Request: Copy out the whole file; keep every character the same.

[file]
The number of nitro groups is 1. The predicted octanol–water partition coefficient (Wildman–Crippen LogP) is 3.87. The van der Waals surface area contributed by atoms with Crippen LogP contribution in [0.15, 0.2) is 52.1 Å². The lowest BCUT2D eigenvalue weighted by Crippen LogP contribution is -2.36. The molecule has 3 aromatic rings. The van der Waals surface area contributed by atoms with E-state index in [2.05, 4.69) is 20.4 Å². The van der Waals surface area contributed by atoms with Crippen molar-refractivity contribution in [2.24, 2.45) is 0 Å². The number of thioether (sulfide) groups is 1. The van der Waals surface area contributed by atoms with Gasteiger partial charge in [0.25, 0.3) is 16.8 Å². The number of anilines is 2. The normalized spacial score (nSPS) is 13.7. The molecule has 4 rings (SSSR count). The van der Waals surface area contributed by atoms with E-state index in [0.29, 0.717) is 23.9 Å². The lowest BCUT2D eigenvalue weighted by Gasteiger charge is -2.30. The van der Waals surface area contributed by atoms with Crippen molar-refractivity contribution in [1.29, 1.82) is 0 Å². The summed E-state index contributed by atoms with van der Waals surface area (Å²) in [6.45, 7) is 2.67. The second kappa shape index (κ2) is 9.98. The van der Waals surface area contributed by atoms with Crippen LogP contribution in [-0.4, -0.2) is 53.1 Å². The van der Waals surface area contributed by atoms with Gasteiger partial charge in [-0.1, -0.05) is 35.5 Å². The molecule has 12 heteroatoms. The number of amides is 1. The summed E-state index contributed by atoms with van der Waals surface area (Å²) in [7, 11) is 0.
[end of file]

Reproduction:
The number of nitro groups is 1. The predicted octanol–water partition coefficient (Wildman–Crippen LogP) is 3.87. The van der Waals surface area contributed by atoms with Crippen LogP contribution in [0.15, 0.2) is 52.1 Å². The lowest BCUT2D eigenvalue weighted by Crippen LogP contribution is -2.36. The molecule has 3 aromatic rings. The van der Waals surface area contributed by atoms with E-state index in [2.05, 4.69) is 20.4 Å². The van der Waals surface area contributed by atoms with Crippen molar-refractivity contribution in [2.24, 2.45) is 0 Å². The number of thioether (sulfide) groups is 1. The van der Waals surface area contributed by atoms with Gasteiger partial charge in [0.25, 0.3) is 16.8 Å². The number of anilines is 2. The normalized spacial score (nSPS) is 13.7. The molecule has 4 rings (SSSR count). The van der Waals surface area contributed by atoms with E-state index in [0.29, 0.717) is 23.9 Å². The lowest BCUT2D eigenvalue weighted by Gasteiger charge is -2.30. The van der Waals surface area contributed by atoms with Crippen molar-refractivity contribution in [1.29, 1.82) is 0 Å². The summed E-state index contributed by atoms with van der Waals surface area (Å²) in [6.45, 7) is 2.67. The second kappa shape index (κ2) is 9.98. The van der Waals surface area contributed by atoms with Crippen LogP contribution in [-0.4, -0.2) is 53.1 Å². The van der Waals surface area contributed by atoms with Gasteiger partial charge in [-0.1, -0.05) is 35.5 Å². The molecule has 12 heteroatoms. The number of amides is 1. The summed E-state index contributed by atoms with van der Waals surface area (Å²) in [7, 11) is 0.